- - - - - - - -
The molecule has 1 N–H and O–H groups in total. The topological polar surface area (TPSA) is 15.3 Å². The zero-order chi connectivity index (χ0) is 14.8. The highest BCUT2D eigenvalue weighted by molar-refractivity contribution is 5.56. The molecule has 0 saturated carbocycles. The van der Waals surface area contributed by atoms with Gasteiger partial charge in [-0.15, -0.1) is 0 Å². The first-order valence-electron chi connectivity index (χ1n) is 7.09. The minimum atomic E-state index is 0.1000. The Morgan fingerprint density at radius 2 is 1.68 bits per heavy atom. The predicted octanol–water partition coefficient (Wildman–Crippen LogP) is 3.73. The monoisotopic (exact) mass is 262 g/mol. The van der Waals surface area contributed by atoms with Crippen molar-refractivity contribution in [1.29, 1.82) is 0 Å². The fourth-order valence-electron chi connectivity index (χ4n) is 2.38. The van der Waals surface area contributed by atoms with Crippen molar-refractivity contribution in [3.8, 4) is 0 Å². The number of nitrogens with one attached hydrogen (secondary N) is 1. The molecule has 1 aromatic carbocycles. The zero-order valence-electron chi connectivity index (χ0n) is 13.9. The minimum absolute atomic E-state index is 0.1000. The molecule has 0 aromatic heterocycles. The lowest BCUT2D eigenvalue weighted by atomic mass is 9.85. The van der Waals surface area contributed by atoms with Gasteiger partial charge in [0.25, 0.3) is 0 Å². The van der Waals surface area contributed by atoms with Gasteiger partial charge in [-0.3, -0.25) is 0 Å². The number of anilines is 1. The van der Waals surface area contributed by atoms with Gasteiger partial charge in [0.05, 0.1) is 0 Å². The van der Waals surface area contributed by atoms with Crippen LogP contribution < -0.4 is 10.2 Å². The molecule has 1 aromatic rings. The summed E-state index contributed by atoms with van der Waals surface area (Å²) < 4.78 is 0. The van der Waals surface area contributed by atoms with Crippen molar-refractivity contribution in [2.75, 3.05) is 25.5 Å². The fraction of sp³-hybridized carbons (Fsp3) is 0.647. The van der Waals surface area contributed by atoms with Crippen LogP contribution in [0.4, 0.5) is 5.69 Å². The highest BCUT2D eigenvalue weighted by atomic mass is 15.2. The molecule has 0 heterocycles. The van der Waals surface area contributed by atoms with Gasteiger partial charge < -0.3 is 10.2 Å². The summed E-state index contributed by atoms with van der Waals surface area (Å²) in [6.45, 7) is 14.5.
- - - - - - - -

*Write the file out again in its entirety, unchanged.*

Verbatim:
The molecule has 1 N–H and O–H groups in total. The topological polar surface area (TPSA) is 15.3 Å². The zero-order chi connectivity index (χ0) is 14.8. The highest BCUT2D eigenvalue weighted by molar-refractivity contribution is 5.56. The molecule has 0 saturated carbocycles. The van der Waals surface area contributed by atoms with Gasteiger partial charge in [-0.15, -0.1) is 0 Å². The first-order valence-electron chi connectivity index (χ1n) is 7.09. The minimum atomic E-state index is 0.1000. The Morgan fingerprint density at radius 2 is 1.68 bits per heavy atom. The predicted octanol–water partition coefficient (Wildman–Crippen LogP) is 3.73. The monoisotopic (exact) mass is 262 g/mol. The van der Waals surface area contributed by atoms with Crippen molar-refractivity contribution in [1.29, 1.82) is 0 Å². The fourth-order valence-electron chi connectivity index (χ4n) is 2.38. The van der Waals surface area contributed by atoms with Crippen molar-refractivity contribution in [3.8, 4) is 0 Å². The number of nitrogens with one attached hydrogen (secondary N) is 1. The molecule has 1 aromatic carbocycles. The zero-order valence-electron chi connectivity index (χ0n) is 13.9. The minimum absolute atomic E-state index is 0.1000. The molecule has 0 aromatic heterocycles. The lowest BCUT2D eigenvalue weighted by atomic mass is 9.85. The van der Waals surface area contributed by atoms with Gasteiger partial charge in [0.25, 0.3) is 0 Å². The van der Waals surface area contributed by atoms with Gasteiger partial charge in [-0.3, -0.25) is 0 Å². The number of anilines is 1. The van der Waals surface area contributed by atoms with Gasteiger partial charge in [0.05, 0.1) is 0 Å². The van der Waals surface area contributed by atoms with Crippen LogP contribution < -0.4 is 10.2 Å². The molecule has 1 aromatic rings. The summed E-state index contributed by atoms with van der Waals surface area (Å²) < 4.78 is 0. The van der Waals surface area contributed by atoms with Crippen molar-refractivity contribution in [2.75, 3.05) is 25.5 Å². The fraction of sp³-hybridized carbons (Fsp3) is 0.647. The van der Waals surface area contributed by atoms with Crippen LogP contribution in [0.4, 0.5) is 5.69 Å². The highest BCUT2D eigenvalue weighted by atomic mass is 15.2. The molecule has 0 heterocycles. The van der Waals surface area contributed by atoms with Gasteiger partial charge < -0.3 is 10.2 Å². The summed E-state index contributed by atoms with van der Waals surface area (Å²) in [6.45, 7) is 14.5.